Richard, Duke of Gloucester: Son of Richard Plantagenet, Duke of York
Montague: Marquis of the Divided House of Neville, Loyal to the House of York
Context: At the opening of 1.1 the sons of York compete with feats of brutality through displays of bloody swords and severed heads for the recognition of the father, York. The scene incorporates the court of King Henry with the entrances at line 50, King Henry VI is threatened by York’s forces and agrees to acquiesce to York’s advances with the caveat, “Let me for this my lifetime reign as king.” The scene concludes with reactions and outrage against King Henry’s choice of York as his successor. After the deal has been set, York and his sons withdraw to private contemplation. They rejoin us on stage with the previous scene’s events fresh in their minds.
Focus: The previous scene depicted each of the York sons competing for command of the room and recognition from their father. Read the scene below to see where each of the men uses their words to take command of the situation.
Directions for the class: As you read through the scene place a star next to any line in which one of the men seems to assert his power over the other with their words. Make a note of where each of the men should sit below. Watch how the scene plays out and see if you made the same choices as the actors.
Directions for the actors: There will be enough seats for each of you. As you enter please decide which seat your character deserves and take it (you may discuss this with one another before you sit but if you feel like there is a definite seat you deserve, take it). Where should the father sit? Which son should sit closest? Where should Montague sit? After you have taken your seats begin reading your lines aloud to the class. Try to highlight when you are taking command of the room with your words with assertive vocal choices. The first time you take command, put down the other men or simply assert yourself stand up. Take a step forward every time your character asserts him, chastises or cuts off another character or steals focus from the rest of the group.
Act One. SCENE II. Sandal Castle.
Enter RICHARD, EDWARD, and MONTAGUE
Brother, though I be youngest, give me leave.
No, I can better play the orator.
But I have reasons strong and forcible.
Why, how now, sons and brother! at a strife?
What is your quarrel? how began it first?
No quarrel, but a slight contention.
About that which concerns your grace and us;
The crown of England, father, which is yours.
Mine boy? not till King Henry be dead.
Your right depends not on his life or death.
Now you are heir, therefore enjoy it now:
By giving the house of Lancaster leave to breathe,
It will outrun you, father, in the end.
I took an oath that he should quietly reign.
But for a kingdom any oath may be broken:
I would break a thousand oaths to reign one year.
No; God forbid your grace should be forsworn.
I shall be, if I claim by open war.
I'll prove the contrary, if you'll hear me speak.
Thou canst not, son; it is impossible.
An oath is of no moment, being not took
Before a true and lawful magistrate,
That hath authority over him that swears:
Henry had none, but did usurp the place;
Then, seeing 'twas he that made you to depose,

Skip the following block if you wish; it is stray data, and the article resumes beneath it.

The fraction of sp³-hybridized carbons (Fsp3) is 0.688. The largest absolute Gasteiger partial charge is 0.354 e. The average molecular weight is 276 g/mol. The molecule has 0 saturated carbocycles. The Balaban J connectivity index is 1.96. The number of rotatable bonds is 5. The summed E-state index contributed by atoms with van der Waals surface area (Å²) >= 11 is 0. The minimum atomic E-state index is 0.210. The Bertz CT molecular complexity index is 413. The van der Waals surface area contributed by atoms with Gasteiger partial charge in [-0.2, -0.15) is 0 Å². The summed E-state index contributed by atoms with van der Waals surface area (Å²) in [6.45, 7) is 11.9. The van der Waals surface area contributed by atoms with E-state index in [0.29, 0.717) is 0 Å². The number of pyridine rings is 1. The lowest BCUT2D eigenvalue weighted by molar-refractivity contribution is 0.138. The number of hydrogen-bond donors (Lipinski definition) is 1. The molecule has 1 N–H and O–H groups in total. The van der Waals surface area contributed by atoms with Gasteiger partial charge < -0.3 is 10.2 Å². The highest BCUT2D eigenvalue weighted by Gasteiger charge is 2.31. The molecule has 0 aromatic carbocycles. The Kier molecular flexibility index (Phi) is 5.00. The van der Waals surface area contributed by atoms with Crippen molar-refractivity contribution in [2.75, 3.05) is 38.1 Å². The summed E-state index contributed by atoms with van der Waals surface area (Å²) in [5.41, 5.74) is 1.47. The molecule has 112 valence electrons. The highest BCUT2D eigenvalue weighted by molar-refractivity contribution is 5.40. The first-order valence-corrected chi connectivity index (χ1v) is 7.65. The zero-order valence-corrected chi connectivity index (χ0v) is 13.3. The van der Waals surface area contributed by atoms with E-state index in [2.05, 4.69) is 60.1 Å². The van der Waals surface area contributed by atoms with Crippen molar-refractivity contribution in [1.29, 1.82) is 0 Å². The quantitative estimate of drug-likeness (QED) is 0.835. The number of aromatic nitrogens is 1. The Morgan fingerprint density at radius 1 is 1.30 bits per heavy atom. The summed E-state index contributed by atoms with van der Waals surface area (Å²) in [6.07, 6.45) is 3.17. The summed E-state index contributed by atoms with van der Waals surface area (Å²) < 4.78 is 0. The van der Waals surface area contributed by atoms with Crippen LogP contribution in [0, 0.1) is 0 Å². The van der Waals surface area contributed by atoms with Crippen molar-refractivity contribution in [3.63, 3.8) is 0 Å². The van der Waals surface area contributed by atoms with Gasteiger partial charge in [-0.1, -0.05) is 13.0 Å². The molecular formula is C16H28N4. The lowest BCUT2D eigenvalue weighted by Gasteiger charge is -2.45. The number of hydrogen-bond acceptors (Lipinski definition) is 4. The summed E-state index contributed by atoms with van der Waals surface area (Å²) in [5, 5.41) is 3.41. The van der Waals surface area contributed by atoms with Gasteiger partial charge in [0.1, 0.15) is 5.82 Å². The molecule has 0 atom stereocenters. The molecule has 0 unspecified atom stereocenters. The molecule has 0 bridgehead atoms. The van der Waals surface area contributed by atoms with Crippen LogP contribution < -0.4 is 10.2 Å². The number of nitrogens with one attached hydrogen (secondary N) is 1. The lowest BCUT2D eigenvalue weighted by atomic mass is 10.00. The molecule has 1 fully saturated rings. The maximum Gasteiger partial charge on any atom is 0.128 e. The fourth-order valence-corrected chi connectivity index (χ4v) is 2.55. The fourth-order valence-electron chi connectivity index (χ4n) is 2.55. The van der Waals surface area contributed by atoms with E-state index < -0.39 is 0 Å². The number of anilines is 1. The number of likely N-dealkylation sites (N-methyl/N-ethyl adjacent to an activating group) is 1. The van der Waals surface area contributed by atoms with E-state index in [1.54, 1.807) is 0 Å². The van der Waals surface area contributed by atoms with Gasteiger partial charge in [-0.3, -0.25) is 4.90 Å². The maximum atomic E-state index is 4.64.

Your oath, my lord, is vain and frivolous.
Therefore, to arms! And, father, do but think
How sweet a thing it is to wear a crown;
Within whose circuit is Elysium
And all that poets feign of bliss and joy.
Why do we finger thus? I cannot rest
Until the white rose that I wear be dyed
Even in the lukewarm blood of Henry's heart.
Richard, enough; I will be king, or die.
Enter a Messenger
But, stay: what news? Why comest thou in such post?
The queen with all the northern earls and lords
Intend here to besiege you in your castle:
She is hard by with twenty thousand men;
And therefore fortify your hold, my lord.
The above activity would take up about 10-15 minutes of class time but has countless benefits for students interacting with a Shakespeare history play, a few of them are:
1. Students get up on their feet with Shakespeare’s words. The American Shakespeare Center treats every play as if it is a play first and a piece of literature second. Acknowledging the play’s true form helps students grasp the meanings behind the words in their most viable form.
2. Every student is involved in the same choices the American Shakespeare Center actors had to make. These are relevant and practical questions that have accessible answers students can find with the text and their classmates.
I have come to the conclusion that every Shakespeare class should include a few days working with Henry VI, Part Three. I believe it is the best way to introduce students to the idea that history plays are not history lessons, but that they are great plots of the rises and falls of great men and women of England. This play includes the rise of one of the most infamous villains of Shakespeare, Richard, Duke of Gloucester (later King Richard III) and the fall of one of the most compelling female powerhouses in all of Shakespeare, Queen Margaret. Beyond these two characters, this play includes some amazing battles, fascinating court scenes and a glimpse into the England of the War of the Roses. This play is more than just a story of a King -- in fact the King is one of the least compelling characters you get to meet. Instead, Henry VI, Part Three is an intense and exhilarating glimpse into the world of vengeance, violence and the power of will. If you ever need a great Shakespeare read, take a few hours and explore this world. Or better yet, come down to the Blackfriars Playhouse and see the Actors’ Renaissance Season’s production, opening February 24th. I only saw a few hours of rehearsal, and I cannot wait for opening night! I hope the teachers out there consider adding this play, I hope every student gets to read Margaret, and I hope to see all of you at the Blackfriars for this amazing thrill-ride of a play!